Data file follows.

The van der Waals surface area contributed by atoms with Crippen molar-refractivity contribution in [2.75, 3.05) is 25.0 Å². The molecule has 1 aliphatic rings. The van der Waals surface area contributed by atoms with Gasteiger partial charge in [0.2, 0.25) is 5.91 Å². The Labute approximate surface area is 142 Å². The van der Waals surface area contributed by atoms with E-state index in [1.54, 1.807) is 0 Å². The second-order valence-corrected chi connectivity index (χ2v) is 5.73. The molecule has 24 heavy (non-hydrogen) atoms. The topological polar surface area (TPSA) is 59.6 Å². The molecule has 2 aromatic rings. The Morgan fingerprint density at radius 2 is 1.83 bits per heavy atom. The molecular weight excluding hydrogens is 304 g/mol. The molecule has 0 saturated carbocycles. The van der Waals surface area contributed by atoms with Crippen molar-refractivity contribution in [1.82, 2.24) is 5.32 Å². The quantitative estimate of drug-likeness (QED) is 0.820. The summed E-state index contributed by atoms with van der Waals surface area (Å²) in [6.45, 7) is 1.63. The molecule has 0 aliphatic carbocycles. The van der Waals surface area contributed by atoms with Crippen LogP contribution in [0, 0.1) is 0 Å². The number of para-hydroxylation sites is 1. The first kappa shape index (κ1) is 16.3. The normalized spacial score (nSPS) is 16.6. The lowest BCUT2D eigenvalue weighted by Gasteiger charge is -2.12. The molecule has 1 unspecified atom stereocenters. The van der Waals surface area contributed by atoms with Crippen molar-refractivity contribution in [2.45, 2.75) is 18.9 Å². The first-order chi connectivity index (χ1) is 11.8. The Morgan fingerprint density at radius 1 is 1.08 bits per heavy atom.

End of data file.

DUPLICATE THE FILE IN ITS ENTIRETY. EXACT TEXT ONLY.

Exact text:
The van der Waals surface area contributed by atoms with Crippen molar-refractivity contribution in [2.75, 3.05) is 25.0 Å². The molecule has 1 aliphatic rings. The van der Waals surface area contributed by atoms with Gasteiger partial charge in [0.2, 0.25) is 5.91 Å². The Labute approximate surface area is 142 Å². The van der Waals surface area contributed by atoms with E-state index in [1.54, 1.807) is 0 Å². The second-order valence-corrected chi connectivity index (χ2v) is 5.73. The molecule has 24 heavy (non-hydrogen) atoms. The topological polar surface area (TPSA) is 59.6 Å². The molecule has 2 aromatic rings. The Morgan fingerprint density at radius 2 is 1.83 bits per heavy atom. The molecular weight excluding hydrogens is 304 g/mol. The molecule has 0 saturated carbocycles. The van der Waals surface area contributed by atoms with Crippen molar-refractivity contribution in [1.82, 2.24) is 5.32 Å². The quantitative estimate of drug-likeness (QED) is 0.820. The summed E-state index contributed by atoms with van der Waals surface area (Å²) in [6.45, 7) is 1.63. The molecule has 0 aliphatic carbocycles. The van der Waals surface area contributed by atoms with Crippen LogP contribution in [0, 0.1) is 0 Å². The number of para-hydroxylation sites is 1. The first kappa shape index (κ1) is 16.3. The normalized spacial score (nSPS) is 16.6. The lowest BCUT2D eigenvalue weighted by Gasteiger charge is -2.12. The molecule has 1 unspecified atom stereocenters. The van der Waals surface area contributed by atoms with Crippen molar-refractivity contribution in [2.45, 2.75) is 18.9 Å². The first-order chi connectivity index (χ1) is 11.8. The Morgan fingerprint density at radius 1 is 1.08 bits per heavy atom.